Nirvana is one of the most iconic acts in rock and roll history. The band’s unique blend of raging riffs and vulnerable lyrics saw them sell millions of albums and play to fans around the world.
Frontman Kurt Cobain’s intense and volatile voice is almost instantly recognizable when heard and many singers aspire to mimic his powerful vocal delivery. There are a few key elements to Cobain’s voice.
In today’s article, I’m going to share some insights about his vocal techniques so that you can get as close as possible to singing like Kurt Cobain.
Preparing the Voice
It’s very important to understand that it is practically impossible to sound exactly like another singer. Trying to emulate some of Kurt’s tricky vocal habits can be too intense for some and may cause injury or strain. Here are few tips to make sure your voice stays in check:
- Get into a routine of doing daily vocal warmups and exercises before doing any strenuous singing. The voice is a muscle and training will ensure that you lower the risk of injury.
- Keep your larynx well lubricated with water or tea. Dry vocal cords have a higher chance of straining when used incorrectly.
- Record audio or video of yourself singing. Our voice sounds different to us when played back through speakers. Listening to yourself sing will give you a fresh perspective on how your voice sounds, and what your habits are.
The Vocal Fry
What most like people in Kurt’s vocals is the scratchiness that sits on top of his voice. Even when singing considerably relaxed and lower notes, he still manages to give his vocal a creaky nature that makes it sound kind of broken.
You can hear various versions of his scratchy tones in songs like “You Know You’re Right” and “Heart-Shaped Box”.
Most vocal trainers refer to this technique as vocal frying. The technique is quite commonly used by heavy metal vocalists like Avenged Sevenfold. As the name suggests, the idea is to take your regular singing voice and add a “fry” or distortion to the top end.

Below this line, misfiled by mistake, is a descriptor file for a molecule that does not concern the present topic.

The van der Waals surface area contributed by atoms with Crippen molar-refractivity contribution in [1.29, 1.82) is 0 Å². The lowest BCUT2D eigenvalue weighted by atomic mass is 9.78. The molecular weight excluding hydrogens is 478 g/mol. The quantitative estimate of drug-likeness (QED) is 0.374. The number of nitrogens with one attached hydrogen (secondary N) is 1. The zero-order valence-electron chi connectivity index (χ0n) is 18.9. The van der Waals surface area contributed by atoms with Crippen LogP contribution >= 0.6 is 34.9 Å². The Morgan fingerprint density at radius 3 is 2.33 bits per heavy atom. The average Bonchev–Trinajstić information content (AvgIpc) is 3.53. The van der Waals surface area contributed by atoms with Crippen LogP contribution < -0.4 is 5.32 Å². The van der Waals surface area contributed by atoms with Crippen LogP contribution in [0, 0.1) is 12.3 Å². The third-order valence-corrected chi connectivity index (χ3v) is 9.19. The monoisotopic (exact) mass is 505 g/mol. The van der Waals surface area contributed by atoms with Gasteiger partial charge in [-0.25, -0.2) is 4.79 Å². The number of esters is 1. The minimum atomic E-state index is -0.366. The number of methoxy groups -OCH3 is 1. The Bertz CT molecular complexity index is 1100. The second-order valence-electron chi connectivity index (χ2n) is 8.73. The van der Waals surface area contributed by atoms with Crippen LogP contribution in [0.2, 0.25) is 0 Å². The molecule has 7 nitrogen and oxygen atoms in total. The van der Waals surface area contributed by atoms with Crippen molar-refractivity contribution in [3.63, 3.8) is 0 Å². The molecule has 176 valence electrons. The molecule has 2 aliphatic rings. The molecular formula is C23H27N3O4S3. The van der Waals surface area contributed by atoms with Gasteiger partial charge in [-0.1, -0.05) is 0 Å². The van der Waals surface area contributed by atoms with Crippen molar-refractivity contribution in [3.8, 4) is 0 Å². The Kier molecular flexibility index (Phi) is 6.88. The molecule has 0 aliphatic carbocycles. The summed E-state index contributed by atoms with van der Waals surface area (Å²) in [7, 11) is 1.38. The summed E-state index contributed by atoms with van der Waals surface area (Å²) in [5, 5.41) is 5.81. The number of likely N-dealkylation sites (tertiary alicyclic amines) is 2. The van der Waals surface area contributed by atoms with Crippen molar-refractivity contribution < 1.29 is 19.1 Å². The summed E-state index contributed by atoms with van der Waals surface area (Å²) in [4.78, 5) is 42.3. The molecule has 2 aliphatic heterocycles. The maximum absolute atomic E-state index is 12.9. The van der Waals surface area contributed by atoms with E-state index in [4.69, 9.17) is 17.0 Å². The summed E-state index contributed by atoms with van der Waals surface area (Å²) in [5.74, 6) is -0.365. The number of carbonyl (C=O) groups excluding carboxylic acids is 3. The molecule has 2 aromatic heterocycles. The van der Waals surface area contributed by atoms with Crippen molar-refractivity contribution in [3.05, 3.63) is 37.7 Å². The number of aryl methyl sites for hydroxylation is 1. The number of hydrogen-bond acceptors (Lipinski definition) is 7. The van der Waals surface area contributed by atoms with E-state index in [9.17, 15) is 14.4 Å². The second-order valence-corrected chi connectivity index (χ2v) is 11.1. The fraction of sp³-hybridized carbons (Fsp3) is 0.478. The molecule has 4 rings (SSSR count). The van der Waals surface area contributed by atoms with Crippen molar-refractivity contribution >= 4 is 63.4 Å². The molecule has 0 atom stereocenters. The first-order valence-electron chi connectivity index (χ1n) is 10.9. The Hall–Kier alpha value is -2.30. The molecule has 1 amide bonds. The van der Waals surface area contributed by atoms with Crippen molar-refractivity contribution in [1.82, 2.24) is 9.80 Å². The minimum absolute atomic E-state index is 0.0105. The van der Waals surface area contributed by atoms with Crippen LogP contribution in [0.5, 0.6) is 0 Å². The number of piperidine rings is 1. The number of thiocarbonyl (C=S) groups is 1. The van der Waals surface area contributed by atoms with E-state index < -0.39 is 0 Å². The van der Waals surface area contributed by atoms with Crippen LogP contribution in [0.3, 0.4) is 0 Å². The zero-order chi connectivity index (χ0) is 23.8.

Building the Base
A vocal fry begins with finding your regular singing voice. Sing a phrase with long vowels and try to pay attention to the texture of your voice when sustaining the vowels.
Keep most of the focus on projecting your voice up and outward from your diaphragm. Establish a comfortable base with your voice and understand how your diaphragm acts to support this type of projection.
Repeat your phrase a few times and sing slightly slower with each repetition. You want to imagine the vowels being slowly pulled apart like an elastic band.
The frying element takes place in your nasal area. Try to move the core of your vocal projection from your chest and up through your nasal cavity. You want to try and emulate the sound of a cat’s extended meow, reaching up into your higher register as you do so.
Lift your cheekbones as you let your voice exit through your nasal passage and mouth. Try to discern the difference between how your voice sounds coming from your chest and how it sounds when you move it up into the nasal area.
Once you’ve established the balance between your chest voice and nasal voice, you’ll need to practice switching from one to the other, as well as blending them together to create the fry that made Kurt’s vocal so striking.
While many vocalists try to add extra distortion or ‘’fry’’ as they increase volume, this is one of the common causes of vocal strain. Instead, consider that your fry should remain somewhat consistent regardless of your change in volume level.
Your chest voice will determine your vocal’s overall power, but the nasal area can add different characteristics and tones with practice.
Singing with Feeling
Finally, remember that Kurt used emotion alongside a lot of his vocal habits. One of his most memorable examples is the irreplaceable “Smells Like Teen Spirit” where you can hear Cobain’s anger and frustrations with the world and the record industry.
The voice is most powerful when it is sincere. If you understand where to reach from in your emotional spectrum when singing, it will make you a much more effective and powerful vocalist.
Your vocal fry may not give you the exact delivery that Kurt has, but it’s crucial to remember that you probably don’t have an identical voice to Cobain’s. When trying to sing Nirvana songs, try to engage (you can also check out my article on singing with soul) and sustain your vocal fry along with Kurt instead of trying to sculpt your voice into his.
While the world may never have the pleasure of seeing or hearing another Kurt Cobain, we are so lucky to still have access to his life-changing body of work to learn from and enjoy.
It’s important to remember that Kurt Cobain tried his best to be true to himself as an artist, and I encourage the very same thing for you. Take care and have fun singing!